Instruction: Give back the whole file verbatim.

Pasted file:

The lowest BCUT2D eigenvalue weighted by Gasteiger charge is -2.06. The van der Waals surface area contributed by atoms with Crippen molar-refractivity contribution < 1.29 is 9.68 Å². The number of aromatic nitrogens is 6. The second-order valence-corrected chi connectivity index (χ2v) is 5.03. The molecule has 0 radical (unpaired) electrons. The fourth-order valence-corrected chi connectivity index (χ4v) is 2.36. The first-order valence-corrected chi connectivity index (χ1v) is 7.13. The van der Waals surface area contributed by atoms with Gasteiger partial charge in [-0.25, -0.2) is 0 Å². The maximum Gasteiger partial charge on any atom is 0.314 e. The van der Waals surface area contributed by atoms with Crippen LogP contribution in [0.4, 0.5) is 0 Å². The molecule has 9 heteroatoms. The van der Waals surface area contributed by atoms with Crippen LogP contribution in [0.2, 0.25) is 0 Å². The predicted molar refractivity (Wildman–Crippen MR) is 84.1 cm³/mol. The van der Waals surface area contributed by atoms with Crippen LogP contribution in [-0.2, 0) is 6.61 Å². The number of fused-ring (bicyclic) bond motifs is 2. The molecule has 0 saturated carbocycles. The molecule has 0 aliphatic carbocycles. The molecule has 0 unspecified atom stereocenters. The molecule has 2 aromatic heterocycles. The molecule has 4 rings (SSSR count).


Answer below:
The lowest BCUT2D eigenvalue weighted by Gasteiger charge is -2.06. The van der Waals surface area contributed by atoms with Crippen molar-refractivity contribution < 1.29 is 9.68 Å². The number of aromatic nitrogens is 6. The second-order valence-corrected chi connectivity index (χ2v) is 5.03. The molecule has 0 radical (unpaired) electrons. The fourth-order valence-corrected chi connectivity index (χ4v) is 2.36. The first-order valence-corrected chi connectivity index (χ1v) is 7.13. The van der Waals surface area contributed by atoms with Gasteiger partial charge in [-0.25, -0.2) is 0 Å². The maximum Gasteiger partial charge on any atom is 0.314 e. The van der Waals surface area contributed by atoms with Crippen LogP contribution in [0.4, 0.5) is 0 Å². The molecule has 9 heteroatoms. The van der Waals surface area contributed by atoms with Crippen LogP contribution in [0.2, 0.25) is 0 Å². The predicted molar refractivity (Wildman–Crippen MR) is 84.1 cm³/mol. The van der Waals surface area contributed by atoms with Crippen LogP contribution in [-0.2, 0) is 6.61 Å². The number of fused-ring (bicyclic) bond motifs is 2. The molecule has 0 saturated carbocycles. The molecule has 0 aliphatic carbocycles. The molecule has 0 unspecified atom stereocenters. The molecule has 2 aromatic heterocycles. The molecule has 4 rings (SSSR count).